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Genome-wide association meta-analysis in 269,867 individuals identifies new genetic and functional links to intelligence


Intelligence is highly heritable1 and a major determinant of human health and well-being2. Recent genome-wide meta-analyses have identified 24 genomic loci linked to variation in intelligence3,4,5,6,7, but much about its genetic underpinnings remains to be discovered. Here, we present a large-scale genetic association study of intelligence (n = 269,867), identifying 205 associated genomic loci (190 new) and 1,016 genes (939 new) via positional mapping, expression quantitative trait locus (eQTL) mapping, chromatin interaction mapping, and gene-based association analysis. We find enrichment of genetic effects in conserved and coding regions and associations with 146 nonsynonymous exonic variants. Associated genes are strongly expressed in the brain, specifically in striatal medium spiny neurons and hippocampal pyramidal neurons. Gene set analyses implicate pathways related to nervous system development and synaptic structure. We confirm previous strong genetic correlations with multiple health-related outcomes, and Mendelian randomization analysis results suggest protective effects of intelligence for Alzheimer’s disease and ADHD and bidirectional causation with pleiotropic effects for schizophrenia. These results are a major step forward in understanding the neurobiology of cognitive function as well as genetically related neurological and psychiatric disorders.

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Fig. 1: SNP-based associations with intelligence in the GWAS meta-analysis of n = 269,867 independent individuals.
Fig. 2: Cross-locus interactions for genomic regions associated with intelligence in 269,867 independent individuals.
Fig. 3: Implicated genes, pathways, and tissue and cell expression profiles for intelligence in 269,867 independent individuals.


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This work was funded by the Netherlands Organization for Scientific Research through the following grants: NWO Brain and Cognition 433­-09-228 (D.P.), NWO MagW VIDI 452­-12-­014 (S.v.d.S.), NWO VICI 453-13-005 (D.P.), and 645­-000-­003 (D.P.). P.R.J. was funded by the Sophia Foundation for Scientific Research (SSWO, grant S14-27 to P.R.J.). The analyses were carried out on the Genetic Cluster Computer, which is financed by the Netherlands Scientific Organization (NWO: 480-05-003 to D.P.), Vrije Universiteit, Amsterdam, The Netherlands, and the Dutch Brain Foundation, and is hosted by the Dutch National Computing and Networking Services, SurfSARA. J.H.-­L. was funded by the Swedish Research Council (Vetenskapsrådet, award 2014­3863), StratNeuro, the Wellcome Trust (108726/Z/15/Z), and the Swedish Brain Foundation (Hjärnfonden). N.G.S. was supported by the Wellcome Trust (108726/Z/15/Z). J.B. was funded by the Swiss National Science Foundation. This research has been conducted using the UK Biobank resource under application 16406. We thank the numerous participants, researchers, and staff from many studies who collected and contributed to the data. Additional acknowledgements can be found in the Supplementary Information.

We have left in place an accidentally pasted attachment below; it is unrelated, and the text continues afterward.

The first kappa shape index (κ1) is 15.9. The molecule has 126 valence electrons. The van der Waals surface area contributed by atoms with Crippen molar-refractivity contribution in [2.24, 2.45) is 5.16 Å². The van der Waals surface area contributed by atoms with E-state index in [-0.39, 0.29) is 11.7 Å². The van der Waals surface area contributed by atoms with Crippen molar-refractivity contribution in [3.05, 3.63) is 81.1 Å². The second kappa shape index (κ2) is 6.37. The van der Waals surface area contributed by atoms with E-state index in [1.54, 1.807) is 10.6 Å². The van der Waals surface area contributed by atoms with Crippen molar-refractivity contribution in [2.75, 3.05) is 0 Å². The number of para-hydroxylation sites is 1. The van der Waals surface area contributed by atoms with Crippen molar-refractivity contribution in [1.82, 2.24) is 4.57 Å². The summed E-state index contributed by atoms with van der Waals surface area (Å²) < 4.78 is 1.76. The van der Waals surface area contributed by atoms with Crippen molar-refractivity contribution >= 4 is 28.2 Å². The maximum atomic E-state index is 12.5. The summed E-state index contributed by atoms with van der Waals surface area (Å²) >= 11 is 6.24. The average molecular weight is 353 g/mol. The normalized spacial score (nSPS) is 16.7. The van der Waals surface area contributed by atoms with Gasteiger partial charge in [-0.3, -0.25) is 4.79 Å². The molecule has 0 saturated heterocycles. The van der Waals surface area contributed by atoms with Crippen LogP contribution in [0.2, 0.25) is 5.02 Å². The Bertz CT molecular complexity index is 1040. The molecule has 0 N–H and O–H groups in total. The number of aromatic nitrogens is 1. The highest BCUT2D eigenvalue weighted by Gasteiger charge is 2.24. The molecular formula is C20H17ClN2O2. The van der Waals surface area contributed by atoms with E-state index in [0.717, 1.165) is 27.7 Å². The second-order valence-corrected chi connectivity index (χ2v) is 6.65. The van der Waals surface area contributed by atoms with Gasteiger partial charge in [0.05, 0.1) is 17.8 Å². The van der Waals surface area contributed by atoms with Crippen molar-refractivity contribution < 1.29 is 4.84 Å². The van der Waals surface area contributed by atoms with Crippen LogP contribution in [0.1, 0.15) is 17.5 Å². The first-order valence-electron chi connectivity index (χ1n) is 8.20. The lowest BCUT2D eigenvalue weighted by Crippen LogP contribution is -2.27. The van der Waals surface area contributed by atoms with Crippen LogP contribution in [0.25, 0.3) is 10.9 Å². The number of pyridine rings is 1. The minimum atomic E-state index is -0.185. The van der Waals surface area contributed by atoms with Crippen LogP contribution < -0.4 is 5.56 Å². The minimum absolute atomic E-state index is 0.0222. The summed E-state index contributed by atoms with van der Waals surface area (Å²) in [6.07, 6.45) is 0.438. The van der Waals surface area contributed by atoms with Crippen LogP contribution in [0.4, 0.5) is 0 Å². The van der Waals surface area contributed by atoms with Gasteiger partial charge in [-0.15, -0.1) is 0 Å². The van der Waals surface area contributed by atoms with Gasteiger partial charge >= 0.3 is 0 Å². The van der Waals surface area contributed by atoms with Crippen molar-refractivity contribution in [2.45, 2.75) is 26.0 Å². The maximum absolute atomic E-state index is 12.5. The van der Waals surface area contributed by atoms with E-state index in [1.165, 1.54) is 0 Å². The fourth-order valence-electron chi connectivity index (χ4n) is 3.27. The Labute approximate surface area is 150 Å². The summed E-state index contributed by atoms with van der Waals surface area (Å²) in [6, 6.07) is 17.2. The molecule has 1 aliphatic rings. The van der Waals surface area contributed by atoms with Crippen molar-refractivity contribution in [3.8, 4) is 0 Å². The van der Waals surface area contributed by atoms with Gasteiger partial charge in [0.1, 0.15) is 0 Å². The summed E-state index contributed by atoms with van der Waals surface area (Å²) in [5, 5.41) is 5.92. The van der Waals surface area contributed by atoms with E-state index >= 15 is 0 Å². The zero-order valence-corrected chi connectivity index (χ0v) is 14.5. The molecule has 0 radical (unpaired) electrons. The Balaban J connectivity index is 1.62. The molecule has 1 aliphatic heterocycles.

Author information




D.P., J.E.S., and P.R.J. performed the analyses. D.P. conceived the idea of the study and supervised analyses. S. Stringer performed quality control on the UK Biobank data and wrote the analysis pipeline. K.W. constructed and applied the FUMA pipeline for performing follow-up analyses. J.B. conducted the single-cell enrichment analyses. C.A.d.L., M. Nagel, A.R. Hammerschlag, T.J.C.P., and S.v.d.S. assisted with pipeline development and data analysis. S.A., P.B.B., J.R.I.C., K.L.G., J.A.K., R.K., E. Krapohl, M.L., M. Nygaard, C.A.R., J.W.T., H.Y., D.Z., S.H., N.K.H., I.K.K., S.L., G.W.M., A.B.M.-M., E.B.Q., G.S., N.G.S., B.T.W., D.E.A., D.K., D.A., R.M.B., P.B., K.E.B., T.D.C., O.C.-F., A. Christoforou, E.T.C., E.C., A. Corvin, G. Davies, I.J.D., P.D., D.D., S.D., G. Donohoe, E.D.C., J.G.E., T.E., N.A.F., D.C.G., I.G., M.G., S.G., A.R. Hariri, A. Hatzimanolis, M.C.K., E. Knowles, B.K., J.L., S.L.-H., T.L., D.C.L., E.L., A.J.L., A.K.M., I.M., D.M., A.C.N., W.O., A. Palotie, A. Payton, N.P., R.A.P., K.R., I.R., P.R., D.R., F.W.S., M.A.S., O.B.S., N.S., J.M.S., V.M.S., N.C.S., R.E.S., K.S., A.N.V., D.R.W., E.W., J.Y., G.A., O.A.A., G.B., L.C., B.D., D.M.D., A. Heinz, J.H.-L., M.A.I., K.S.K., N.G.M., S.E.M., N.L.P., R.P., T.J.C.P., S.R., P.F.S., H.T., S.I.V., and M.J.W. contributed data. T.W. read and commented on the paper. D.P., J.E.S., and P.R.J. wrote the paper. All authors critically reviewed the paper.

Corresponding author

Correspondence to Danielle Posthuma.

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Competing interests

P.F.S. reports the following potentially competing financial interests: Lundbeck (advisory committee), Pfizer (scientific advisory board member), and Roche (grant recipient, speaker reimbursement). G.B. reports consultancy and speaker fees from Eli Lilly and Illumina and grant funding from Eli Lilly. J.H.-L. reports interests from Cartana (scientific advisor) and Roche (grant recipient). T.D.C. is a consultant to Boehringer Ingelheim Pharmaceuticals and Lundbeck. All other authors declare no financial interests or potential conflicts of interest.

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Savage, J.E., Jansen, P.R., Stringer, S. et al. Genome-wide association meta-analysis in 269,867 individuals identifies new genetic and functional links to intelligence. Nat Genet 50, 912–919 (2018).

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